21 nov. 2022
The new Global Entrepreneurship Monitor (GEM) 2021/2022 Women’s Entrepreneurship Report showed that startup rates for women dropped by 15% from 2019 to 2020, and held constant in 2021. Women also experienced sharper declines than men in their intentions to start a business within three years and overall startup rates in 2020, but not in upper-middle income countries.
These report findings are based on a trend analysis of women’s entrepreneurship across 50 countries and shed light on the actions policymakers can take to support female entrepreneurs. The report highlights the gender composition of startups, pandemic impacts on male and female entrepreneurs and structural and environmental inequalities that need to be addressed on a policy level. Authored by nine GEM National Team researchers from eight countries, the report is based on data collected from the GEM Adult Population Survey (APS) and the GEM National Expert Survey (NES) in 2021.
“GEM is the only global research source that collects data on entrepreneurship directly from the source – entrepreneurs,” said GEM Executive Director Aileen Ionescu-Somers. "Applying a well-informed gender lens to the evidence points policymakers and program leaders toward more effective tailor-made solutions to address the barriers to business startup and growth for women entrepreneurs.”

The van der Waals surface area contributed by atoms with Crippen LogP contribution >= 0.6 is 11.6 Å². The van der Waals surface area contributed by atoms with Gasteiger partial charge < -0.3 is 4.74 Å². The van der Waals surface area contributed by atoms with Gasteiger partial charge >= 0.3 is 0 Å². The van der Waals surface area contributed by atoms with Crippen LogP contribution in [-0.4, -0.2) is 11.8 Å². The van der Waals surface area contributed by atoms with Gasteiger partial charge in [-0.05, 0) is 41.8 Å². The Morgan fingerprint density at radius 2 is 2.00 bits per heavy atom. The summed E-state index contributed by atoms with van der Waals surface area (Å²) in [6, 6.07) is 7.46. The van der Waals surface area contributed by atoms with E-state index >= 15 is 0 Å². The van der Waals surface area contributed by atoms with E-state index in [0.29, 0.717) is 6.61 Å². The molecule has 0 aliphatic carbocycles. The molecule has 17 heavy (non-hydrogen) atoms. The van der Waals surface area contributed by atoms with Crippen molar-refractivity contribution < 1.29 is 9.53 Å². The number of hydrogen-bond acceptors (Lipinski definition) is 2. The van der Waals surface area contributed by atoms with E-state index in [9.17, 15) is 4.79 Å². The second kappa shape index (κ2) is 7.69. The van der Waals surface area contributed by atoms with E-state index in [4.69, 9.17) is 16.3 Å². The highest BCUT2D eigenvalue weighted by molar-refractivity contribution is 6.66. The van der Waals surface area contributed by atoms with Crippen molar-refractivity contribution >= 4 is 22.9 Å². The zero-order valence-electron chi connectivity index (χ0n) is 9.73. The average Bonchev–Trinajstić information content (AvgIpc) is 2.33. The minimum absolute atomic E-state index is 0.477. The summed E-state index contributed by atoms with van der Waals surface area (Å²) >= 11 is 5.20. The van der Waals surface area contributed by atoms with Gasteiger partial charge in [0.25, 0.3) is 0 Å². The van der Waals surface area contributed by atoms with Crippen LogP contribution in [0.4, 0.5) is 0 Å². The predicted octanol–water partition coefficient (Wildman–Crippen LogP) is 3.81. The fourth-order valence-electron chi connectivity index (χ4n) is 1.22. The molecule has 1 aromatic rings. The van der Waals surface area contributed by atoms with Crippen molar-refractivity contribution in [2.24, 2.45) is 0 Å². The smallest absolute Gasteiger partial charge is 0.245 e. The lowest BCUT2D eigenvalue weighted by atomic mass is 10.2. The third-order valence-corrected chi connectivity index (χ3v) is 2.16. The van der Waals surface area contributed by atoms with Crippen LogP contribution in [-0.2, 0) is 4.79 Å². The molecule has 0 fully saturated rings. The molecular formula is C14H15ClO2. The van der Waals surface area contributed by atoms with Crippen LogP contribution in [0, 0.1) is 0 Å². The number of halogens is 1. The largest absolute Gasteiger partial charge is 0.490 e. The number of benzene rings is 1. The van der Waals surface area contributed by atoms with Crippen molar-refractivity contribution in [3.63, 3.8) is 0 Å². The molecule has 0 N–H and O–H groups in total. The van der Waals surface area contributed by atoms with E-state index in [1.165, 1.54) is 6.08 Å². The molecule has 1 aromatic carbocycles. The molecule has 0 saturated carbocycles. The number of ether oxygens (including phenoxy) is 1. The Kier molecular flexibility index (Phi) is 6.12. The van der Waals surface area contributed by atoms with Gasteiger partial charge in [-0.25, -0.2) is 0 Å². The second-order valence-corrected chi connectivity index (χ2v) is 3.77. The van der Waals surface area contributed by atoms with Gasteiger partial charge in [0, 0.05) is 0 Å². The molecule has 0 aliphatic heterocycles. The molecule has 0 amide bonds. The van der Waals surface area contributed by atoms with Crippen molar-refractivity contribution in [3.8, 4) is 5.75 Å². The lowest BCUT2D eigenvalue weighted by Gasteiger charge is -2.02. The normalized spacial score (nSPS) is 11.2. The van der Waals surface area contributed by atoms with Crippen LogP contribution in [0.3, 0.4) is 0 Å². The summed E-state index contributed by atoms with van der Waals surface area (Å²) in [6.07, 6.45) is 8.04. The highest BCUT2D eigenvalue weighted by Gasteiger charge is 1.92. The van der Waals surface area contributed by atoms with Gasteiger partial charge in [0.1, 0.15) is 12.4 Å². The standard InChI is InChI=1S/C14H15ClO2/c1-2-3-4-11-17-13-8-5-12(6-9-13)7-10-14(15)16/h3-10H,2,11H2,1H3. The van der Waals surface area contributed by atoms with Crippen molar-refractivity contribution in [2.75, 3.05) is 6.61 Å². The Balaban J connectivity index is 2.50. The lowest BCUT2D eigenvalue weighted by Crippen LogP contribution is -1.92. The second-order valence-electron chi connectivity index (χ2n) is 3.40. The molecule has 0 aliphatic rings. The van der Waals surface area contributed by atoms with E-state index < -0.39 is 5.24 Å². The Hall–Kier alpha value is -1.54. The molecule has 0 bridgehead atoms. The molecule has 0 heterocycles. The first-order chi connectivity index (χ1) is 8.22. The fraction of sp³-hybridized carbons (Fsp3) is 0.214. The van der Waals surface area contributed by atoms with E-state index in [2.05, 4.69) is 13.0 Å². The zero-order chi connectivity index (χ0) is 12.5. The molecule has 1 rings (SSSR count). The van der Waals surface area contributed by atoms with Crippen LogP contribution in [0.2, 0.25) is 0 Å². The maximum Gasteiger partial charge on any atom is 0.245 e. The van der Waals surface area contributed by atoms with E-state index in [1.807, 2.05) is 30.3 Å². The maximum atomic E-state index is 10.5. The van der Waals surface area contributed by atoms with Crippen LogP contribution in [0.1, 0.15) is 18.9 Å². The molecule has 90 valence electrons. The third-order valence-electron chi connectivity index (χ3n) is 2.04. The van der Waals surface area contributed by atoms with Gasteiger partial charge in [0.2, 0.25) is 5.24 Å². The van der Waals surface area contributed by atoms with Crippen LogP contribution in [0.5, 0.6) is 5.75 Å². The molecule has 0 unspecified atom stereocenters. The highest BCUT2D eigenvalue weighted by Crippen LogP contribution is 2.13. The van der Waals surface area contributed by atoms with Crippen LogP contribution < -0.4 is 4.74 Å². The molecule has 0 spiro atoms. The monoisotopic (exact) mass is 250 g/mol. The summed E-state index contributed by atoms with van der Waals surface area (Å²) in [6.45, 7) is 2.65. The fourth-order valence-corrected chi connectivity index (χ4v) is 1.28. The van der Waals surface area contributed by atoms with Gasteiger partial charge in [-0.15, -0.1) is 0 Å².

“Women represent two out of every five early-stage entrepreneurs,” added Amanda Elam, lead author of the report and a research fellow at the Diana International Research Institute at Babson College, a founding organization and global sponsor of GEM. “Entrepreneurship is a part of the economy where women are continuing to take an active role. It’s important for educators, leaders and policymakers to understand the drivers of gender differences in this critical market activity.”
Other key findings from the report include:
The report provides guidance for policymakers and program leaders that will help address the barriers to business startup and growth for women entrepreneurs:
In addition to GEM global sponsor Babson College, the research is also made possible thanks to report sponsors Cartier Women’s Initiative, the School of Management Fribourg (HEG-FR) and the Women Entrepreneurs Finance Initiative (We-Fi).